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The Romantics (II)

P.B. Shelley is a poet of the 2nd generation of the Romantic Period (he’s my favorite – of the Romantic canon).

Ode to the West Wind
by P.B. Shelley (1819)

I
Oh wild west wind, thou breath of autumn’s being;
Thou from whose unseen presence the leaves dead
Are driven, like ghosts from an enchanter fleeing,

Yellow, and black, and pale, and hectic red,
Pestilence-stricken multitudes; oh thou
Who chariotest to their dark wintry bed

The winged seeds, where they lie cold and low,
Each like a corpse within its grave, until
Thine azure sister of the spring shall blow

Her clarion o’er the dreaming earth, and fill
(Driving sweet buds like flocks to feed in air)
With living hues and odours plain and hill

Wild spirit, which art moving everywhere,
Destroyer and preserver, hear, oh hear!

II
Thou on whose stream, mid the steep sky’s commotion,
Loose clouds like earth’s decaying leaves are shed,
Shook from the tangled boughs of heaven and ocean,

Angels of rain and lightening; there are spread
On the blue surface of thine airy surge,
Like the bright hair uplifted from the head

Of some fierce maenad, even from the dim verge
Of the horizin to the zenith’s height,
The locks of the approaching storm. Thou dirge

Of the dying year, to which this closing night
Will be the dome of a vast sepulchre,
Vaulted with all thy congregated might

Of vapours, from whose solid atmosphere
Black rain, and fire, and hail will burst – oh hear!

III
Thou who didst waken from his summer dreams
The blue Mediterranean, where he lay,
Lulled by the coil of his crystalline streams,

Beside a pumic isle in Baiae’s bay,
And saw in sleep old places and towers
Quivring within the wave’s intenser day,

All overgrown with azure moss and flowers
So sweet, the sense faints picturing them! Thou
For whose path the Atlantic’s level powers

Cleaves themselves into chasms, while far below
The sea-blooms and the oozy woods which wear
The sapless foliage of the ocean, know

Thy voice, and suddenly grow grey with fear,
And tremble and despoil themselves – oh hear!

IV
If I were a dead leaf thou mightest bear;
If I were a swift cloud to fly with thee;
A wave to pant beneath thy power, and share

The impulse of thy strength, only less free
Than thou, oh uncontrollable! If even
I were as in my boyhood, and could be

The comrade of thy wanderings over heaven,
As then, when to outstrip thy skyey speed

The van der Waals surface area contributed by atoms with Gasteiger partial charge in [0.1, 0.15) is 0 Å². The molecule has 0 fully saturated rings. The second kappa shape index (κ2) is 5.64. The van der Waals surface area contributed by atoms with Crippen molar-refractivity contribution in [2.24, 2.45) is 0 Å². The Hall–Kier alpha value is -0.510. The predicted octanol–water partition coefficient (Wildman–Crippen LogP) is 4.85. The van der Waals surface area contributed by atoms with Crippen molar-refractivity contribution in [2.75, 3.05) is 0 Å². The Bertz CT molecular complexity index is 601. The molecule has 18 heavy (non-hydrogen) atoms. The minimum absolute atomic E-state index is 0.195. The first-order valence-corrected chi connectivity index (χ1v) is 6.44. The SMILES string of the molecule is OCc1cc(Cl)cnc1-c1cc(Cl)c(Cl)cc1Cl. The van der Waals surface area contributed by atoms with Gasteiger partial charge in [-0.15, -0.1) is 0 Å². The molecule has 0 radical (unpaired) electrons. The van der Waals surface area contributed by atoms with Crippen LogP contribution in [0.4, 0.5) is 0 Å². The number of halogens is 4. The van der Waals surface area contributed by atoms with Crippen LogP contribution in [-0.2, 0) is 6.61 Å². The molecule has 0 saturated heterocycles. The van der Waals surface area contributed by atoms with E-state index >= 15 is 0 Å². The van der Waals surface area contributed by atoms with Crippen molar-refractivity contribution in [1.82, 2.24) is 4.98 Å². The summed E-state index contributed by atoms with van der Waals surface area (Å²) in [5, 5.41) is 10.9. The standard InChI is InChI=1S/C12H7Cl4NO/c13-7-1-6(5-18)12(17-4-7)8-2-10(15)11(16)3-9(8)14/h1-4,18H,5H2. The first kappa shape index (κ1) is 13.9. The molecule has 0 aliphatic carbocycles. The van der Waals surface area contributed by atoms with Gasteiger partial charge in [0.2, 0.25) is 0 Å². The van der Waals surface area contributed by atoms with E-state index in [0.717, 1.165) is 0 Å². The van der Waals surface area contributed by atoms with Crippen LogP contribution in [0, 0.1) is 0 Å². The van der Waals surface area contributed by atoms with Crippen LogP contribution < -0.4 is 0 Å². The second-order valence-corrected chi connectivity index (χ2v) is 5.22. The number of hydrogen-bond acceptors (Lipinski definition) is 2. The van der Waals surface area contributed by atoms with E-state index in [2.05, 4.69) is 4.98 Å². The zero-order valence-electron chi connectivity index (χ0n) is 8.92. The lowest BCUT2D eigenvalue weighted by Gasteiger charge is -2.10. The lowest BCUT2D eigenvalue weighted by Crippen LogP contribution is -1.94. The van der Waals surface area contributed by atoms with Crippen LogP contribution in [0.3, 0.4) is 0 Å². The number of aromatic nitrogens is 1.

Scarce seemed a vision; I would ne’er have striven

As thus with thee in prayer in my sore need.
Oh lift me as a wave, a leaf, a cloud!
I fall upon the thorns of life! I bleed!

A heavy weight of hours has chained and bowed
One too like thee – tameless, and swift, and proud.

V
Make me thy lyre, even as the forest is:
What if my leaves are falling like its own?
The tumult of thy mighty harmonies

Will take from both a deep autumnal tone,
Sweet though in sadness. Be thou, spirit fierce,
My spirit! Be thou me, impetuous one!

Drive my dead thoughts over the universe
Like withered leaved to quicken a new birth!
And, by the incantation of this verse,

Scatter, as from an uneytinguished hearth
Ashes and sparks, my words among mankind!
Be through my lips to unawakened earth

The trumpet of prophecy! Oh wind,
If winter comes, can spring be far behind?

Close Reading
Formal Reading
The poem is an apostrophe to the West Wind and written as an Ode. It has 5 parts, which are devided into 4 tercets (terca rima) followed by a concluding couplet. It has an iambic pentameter structure although there is usually one additional syllable (stressed or unstressed) to effect the pace of the poem in an unusual way. The rhyme scheme (ABA, BCB, CDC, DED, FF) is steady throughout the whole poem. Shelley uses run-on lines and a similar punctuation as in a prose text. The first three parts end with the phrase “oh hear” which indicates that they belong formally together. In the last two parts the themes change from the description of the powers of nature to an analysis of the role of the poet and his poetry.

Imagery
Shelley, in contrast to Wordsworth, is fascinated by nature as a phenomenon that is able to change and is in flux. Therefore, his subject is the wind rather than a picturesque landscape.
Shelley uses a metaphorical diction with different forms of figurative language. Similis such as “buds like flocks to feed in air” link the poem to worldy pastoral imagery and point to the divinity of nature.
Nevertheless, Shelley is also working with contradictions. The West Wind is “yellow, and black, and pale, and hectic red”. This can be read as an allusion to Blake for whom contrast is a difining characteristic.
The two last stanzas refer to Shelley’s Defence of Poetry where he states that “Poets are the unacknowledged legislator of the world”. Poets create through the sources of their imagination poetry that has the ability to change and effect its readership. Like the West Wind, which will be followed by his “azure sister of the spring”, the words of the poet are able to initiate a rebirth among mankind. This is emphasized through the biblical allusion to “the trumpet of prophecy”...

One could also talk about:
syntax, tone, metonyms,...

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